clock menu more-arrow no yes mobile

Filed under:

18 years before Planet Zoo, everyone loved Zoo Tycoon

Developer Blue Fang Games told us how Zoo Tycoon was made

Blue Fang/Microsoft
Nicole Carpenter is a senior reporter specializing in investigative features about labor issues in the game industry, as well as the business and culture of games.

The orangutans are unhappy. You can tell because of the tiny, red frowning faces that have popped up above their heads. Sometimes, it’s because the wrong food has been placed in their habitat. They hate the trees that you’ve planted. Maybe you can’t keep up with the animal poop, and now the zoo’s patrons are throwing up, too. This is a normal day at work in Blue Fang’s Zoo Tycoon, the management simulation game published by Microsoft in 2001.

As a kid, I wanted nothing more than to be in the presence of all the animals I loved, whether that was scooping their poop or studying their movement. Plenty of my friends did, too. We lived out these fantasies in books and by playing pretend, dreaming up the research centers we’d fund, the animals we’d rehabilitate, and the fur we’d snuggle up to at night. For many of us, we realized the unlikeliness of these dreams becoming reality. Many wild animals won’t thrive in captivity — there are many for-profit zoos that are, frankly, inhumane — and being a zookeeper certainly didn’t mean we’d be petting wild animals day-by-day.

I was 13 when Zoo Tycoon was released. I wanted to be a veterinarian — someone who helped injured animals, the wilder the better. I was enamored by Zoo Tycoon and the freedom it gave me to create something in a way I’d only ever dream about. In particular, I remember building a single enclosure the size of the lot for a pride of lions, my favorite animal at the time. I spent hours constructing the perfect environment from them: all the right trees for shade, lots of dirt, and plenty of food. I tested out scenarios, adding gazelles and other animals to the enclosures. They never lasted long.

Zoo Tycoon was popular for plenty of reasons, among them the ability to curate your own experience. Players could pick and choose how to play. There is, of course, a technical way to win: engage in the capitalistic practice of increasing profits. You are a tycoon, after all. But the reason many latched onto the game is because they could play it however they pleased. I used cheats to have infinite money, and I never had to worry about guest satisfaction. Instead, I just watched the animals interact. In more mischievous moments, I created zoos for the sole purpose of reigning chaos, “forgetting” to close in an animal only for it to wreak havoc on my guests.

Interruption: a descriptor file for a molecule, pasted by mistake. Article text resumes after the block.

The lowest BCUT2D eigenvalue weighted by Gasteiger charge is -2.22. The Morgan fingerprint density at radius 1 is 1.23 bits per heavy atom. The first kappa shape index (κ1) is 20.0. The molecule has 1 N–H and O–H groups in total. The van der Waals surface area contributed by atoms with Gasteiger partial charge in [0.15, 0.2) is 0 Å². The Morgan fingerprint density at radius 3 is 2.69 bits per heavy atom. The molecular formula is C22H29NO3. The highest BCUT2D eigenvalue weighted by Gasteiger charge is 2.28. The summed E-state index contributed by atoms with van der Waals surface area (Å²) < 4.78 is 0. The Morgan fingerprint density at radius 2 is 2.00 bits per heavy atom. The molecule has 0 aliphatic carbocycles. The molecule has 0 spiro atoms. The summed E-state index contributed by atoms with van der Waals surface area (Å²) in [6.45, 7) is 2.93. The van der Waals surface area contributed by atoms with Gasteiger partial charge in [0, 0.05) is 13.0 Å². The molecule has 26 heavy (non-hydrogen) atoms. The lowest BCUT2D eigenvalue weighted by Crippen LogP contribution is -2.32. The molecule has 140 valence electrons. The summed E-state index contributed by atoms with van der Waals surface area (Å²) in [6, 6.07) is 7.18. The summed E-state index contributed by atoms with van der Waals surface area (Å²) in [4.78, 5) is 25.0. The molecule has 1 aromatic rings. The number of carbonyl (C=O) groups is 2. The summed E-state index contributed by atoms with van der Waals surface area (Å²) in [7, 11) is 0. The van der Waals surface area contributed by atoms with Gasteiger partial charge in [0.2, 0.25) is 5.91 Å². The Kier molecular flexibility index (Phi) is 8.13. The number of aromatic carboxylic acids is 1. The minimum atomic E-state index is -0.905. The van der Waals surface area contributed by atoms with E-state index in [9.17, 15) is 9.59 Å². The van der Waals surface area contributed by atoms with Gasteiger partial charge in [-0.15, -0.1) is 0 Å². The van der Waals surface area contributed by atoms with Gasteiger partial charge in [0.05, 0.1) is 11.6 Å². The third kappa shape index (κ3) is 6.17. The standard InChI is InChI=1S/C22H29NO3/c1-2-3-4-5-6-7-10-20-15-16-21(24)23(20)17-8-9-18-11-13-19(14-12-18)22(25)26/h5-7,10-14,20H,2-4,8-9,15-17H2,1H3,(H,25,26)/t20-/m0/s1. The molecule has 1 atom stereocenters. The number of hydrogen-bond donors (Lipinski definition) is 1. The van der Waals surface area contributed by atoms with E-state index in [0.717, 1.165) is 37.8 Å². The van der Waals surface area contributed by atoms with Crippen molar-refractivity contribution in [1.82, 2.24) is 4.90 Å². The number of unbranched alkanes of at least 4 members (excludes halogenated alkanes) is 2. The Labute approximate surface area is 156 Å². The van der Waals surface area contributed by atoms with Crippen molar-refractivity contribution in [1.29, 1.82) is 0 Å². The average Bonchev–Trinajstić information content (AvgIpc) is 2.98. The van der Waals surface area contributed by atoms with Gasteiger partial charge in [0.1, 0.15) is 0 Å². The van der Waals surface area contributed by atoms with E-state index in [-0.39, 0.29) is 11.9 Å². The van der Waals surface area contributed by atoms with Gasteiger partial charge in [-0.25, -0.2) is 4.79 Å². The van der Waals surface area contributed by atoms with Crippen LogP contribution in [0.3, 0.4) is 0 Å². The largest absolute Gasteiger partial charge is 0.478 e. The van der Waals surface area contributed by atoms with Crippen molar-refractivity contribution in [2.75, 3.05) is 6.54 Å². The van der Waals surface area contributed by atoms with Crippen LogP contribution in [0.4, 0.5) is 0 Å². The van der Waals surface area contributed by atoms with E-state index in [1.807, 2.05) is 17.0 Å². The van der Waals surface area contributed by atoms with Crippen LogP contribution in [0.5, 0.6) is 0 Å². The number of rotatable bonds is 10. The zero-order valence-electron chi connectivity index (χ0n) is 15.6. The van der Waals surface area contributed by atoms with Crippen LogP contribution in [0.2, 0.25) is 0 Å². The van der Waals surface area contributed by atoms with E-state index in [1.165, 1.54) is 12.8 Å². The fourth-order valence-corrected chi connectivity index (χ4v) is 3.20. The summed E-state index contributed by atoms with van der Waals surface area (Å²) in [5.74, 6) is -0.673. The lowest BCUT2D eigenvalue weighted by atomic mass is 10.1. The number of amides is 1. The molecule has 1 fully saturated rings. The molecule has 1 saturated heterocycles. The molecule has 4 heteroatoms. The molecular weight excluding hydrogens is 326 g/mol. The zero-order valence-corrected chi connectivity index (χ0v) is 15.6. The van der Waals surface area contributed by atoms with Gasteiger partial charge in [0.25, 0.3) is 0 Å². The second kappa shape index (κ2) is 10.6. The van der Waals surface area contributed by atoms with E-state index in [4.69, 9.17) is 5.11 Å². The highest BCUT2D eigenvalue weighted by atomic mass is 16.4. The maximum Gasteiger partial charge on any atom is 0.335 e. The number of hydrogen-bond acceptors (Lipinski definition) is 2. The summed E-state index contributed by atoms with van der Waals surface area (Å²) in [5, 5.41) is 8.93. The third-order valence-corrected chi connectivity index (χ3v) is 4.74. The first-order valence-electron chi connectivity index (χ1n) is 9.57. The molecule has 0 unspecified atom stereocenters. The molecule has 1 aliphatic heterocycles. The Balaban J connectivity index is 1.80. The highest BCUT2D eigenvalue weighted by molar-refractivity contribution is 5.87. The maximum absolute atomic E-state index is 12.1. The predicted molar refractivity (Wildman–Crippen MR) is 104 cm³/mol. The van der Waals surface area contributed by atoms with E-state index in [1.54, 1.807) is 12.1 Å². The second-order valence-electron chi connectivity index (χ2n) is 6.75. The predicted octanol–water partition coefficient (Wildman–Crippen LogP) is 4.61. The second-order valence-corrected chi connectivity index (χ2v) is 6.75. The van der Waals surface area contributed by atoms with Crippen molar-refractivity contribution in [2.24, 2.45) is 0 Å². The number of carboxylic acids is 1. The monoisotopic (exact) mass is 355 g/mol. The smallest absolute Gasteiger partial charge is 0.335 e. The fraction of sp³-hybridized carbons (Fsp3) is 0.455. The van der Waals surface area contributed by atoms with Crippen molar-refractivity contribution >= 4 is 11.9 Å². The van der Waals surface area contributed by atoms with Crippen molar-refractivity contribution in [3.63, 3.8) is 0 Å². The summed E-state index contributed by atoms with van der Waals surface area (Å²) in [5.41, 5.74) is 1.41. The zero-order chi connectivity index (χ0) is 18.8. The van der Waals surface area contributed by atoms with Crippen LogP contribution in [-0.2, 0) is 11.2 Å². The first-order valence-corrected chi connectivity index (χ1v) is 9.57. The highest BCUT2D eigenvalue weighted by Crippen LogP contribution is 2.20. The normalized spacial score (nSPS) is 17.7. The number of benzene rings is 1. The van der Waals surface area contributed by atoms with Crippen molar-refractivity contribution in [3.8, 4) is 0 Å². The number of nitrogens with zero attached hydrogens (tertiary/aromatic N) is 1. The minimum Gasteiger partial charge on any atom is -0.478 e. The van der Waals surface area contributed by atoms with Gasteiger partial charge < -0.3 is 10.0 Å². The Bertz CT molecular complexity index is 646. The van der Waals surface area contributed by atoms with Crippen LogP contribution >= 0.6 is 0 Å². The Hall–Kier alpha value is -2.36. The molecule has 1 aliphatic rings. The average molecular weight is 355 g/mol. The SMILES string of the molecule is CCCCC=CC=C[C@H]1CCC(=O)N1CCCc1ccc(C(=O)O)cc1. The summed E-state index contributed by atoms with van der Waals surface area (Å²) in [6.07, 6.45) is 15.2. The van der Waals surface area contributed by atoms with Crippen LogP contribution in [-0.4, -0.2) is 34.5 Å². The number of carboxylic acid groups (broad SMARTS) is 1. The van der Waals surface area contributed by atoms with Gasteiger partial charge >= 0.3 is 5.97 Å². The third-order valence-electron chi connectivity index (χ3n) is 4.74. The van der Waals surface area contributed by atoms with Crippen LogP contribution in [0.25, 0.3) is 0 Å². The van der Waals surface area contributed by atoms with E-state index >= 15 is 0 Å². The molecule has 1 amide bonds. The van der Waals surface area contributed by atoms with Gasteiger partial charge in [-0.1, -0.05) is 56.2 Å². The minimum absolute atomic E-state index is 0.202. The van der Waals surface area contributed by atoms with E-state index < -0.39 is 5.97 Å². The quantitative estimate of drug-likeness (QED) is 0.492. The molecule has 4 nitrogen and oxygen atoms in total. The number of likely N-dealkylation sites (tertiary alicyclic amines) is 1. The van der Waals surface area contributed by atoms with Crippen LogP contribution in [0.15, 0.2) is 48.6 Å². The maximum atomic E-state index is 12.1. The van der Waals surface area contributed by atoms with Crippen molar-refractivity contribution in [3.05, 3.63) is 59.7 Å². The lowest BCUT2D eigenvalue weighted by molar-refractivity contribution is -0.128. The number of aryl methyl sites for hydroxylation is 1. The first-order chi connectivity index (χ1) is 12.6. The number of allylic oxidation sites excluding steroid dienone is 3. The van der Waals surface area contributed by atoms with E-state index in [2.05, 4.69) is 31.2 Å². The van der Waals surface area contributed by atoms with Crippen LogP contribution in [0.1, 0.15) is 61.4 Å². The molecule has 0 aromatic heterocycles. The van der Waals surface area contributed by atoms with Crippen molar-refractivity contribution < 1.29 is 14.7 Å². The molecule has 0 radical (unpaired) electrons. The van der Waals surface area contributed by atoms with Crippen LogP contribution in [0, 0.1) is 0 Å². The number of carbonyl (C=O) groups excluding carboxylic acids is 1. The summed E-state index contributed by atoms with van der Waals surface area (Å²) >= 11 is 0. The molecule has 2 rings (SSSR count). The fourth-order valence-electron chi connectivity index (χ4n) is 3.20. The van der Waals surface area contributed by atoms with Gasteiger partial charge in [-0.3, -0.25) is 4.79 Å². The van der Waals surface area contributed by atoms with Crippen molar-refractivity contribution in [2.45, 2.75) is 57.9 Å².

Zoo Tycoon screenshot Blue Fang Games/Microsoft

Just like in The Sims, I was telling my stories — just with animals instead of humans.

Building the zoo

Blue Fang started with a small team of developers set up in co-founder Adam Levesque’s basement.

“We were just starting out and didn’t really have money to spend on an expensive office space,” Levesque told Polygon. “My wife said it was alright, and we just packed into the space — well, not really packed. There were four of us.”

But the company moved into an office when it began work on Zoo Tycoon, growing from those first four to 20 employees. But before there was Zoo Tycoon, Blue Fang considered another simulation-style game: Airport Tycoon. Like Zoo Tycoon, it was meant to be a riff on game developer Chris Sawyer’s 1999 theme park sim RollerCoaster Tycoon. The idea didn’t make it far out of Blue Fang president Hank Howie’s office after being suggested by studio co-founder John Wheeler.

“I get the ‘Tycoon’ thing,” Howie told Wheeler, the former studio president told Polygon. “But RollerCoaster Tycoon is popular because there’s roller coasters. They’re fun places. Airports aren’t fun places for the most part. People are usually stressed out.”

Howie said that Wheeler asked him not to mention the idea to anyone while he worked it out.

“Of course, the next person who walked into my office, I mentioned it to them,” Howie said. “That was Brian Shea, one of our very early employees. And he says, ‘Airport Tycoon? Why wouldn’t we make, like, Zoo Tycoon?’”

Zoo Tycoon was not wildly different than the other tycoon games popular in the late ’90s. RollerCoaster Tycoon can be credited for the increase of tycoon-esque games that were released in the 2000s, but it certainly wasn’t the first. Before it, there were plenty of games that took on the “Tycoon” naming convention and shared similar gameplay: MicroProse’s Sid Meier’s Railroad Tycoon, Software 2000’s Pizza Tycoon, and another game by RollerCoaster Tycoon creator Sawyer, Transport Tycoon.

Zoo Tycoon starts with a plot of land. Players must clear land to gain resources to build enclosures, each of which will differ depending on the animal that’ll live there. Wheeler said it was important that there were few barriers to entry. All you need to do to start is to build a fence. From there, animals can live together or alone, depending on preference. Some animals can live in habitats that mimic their natural environment — each has needs that need to be met to keep the animals happy, including habitat, diet, shelter, and enrichment.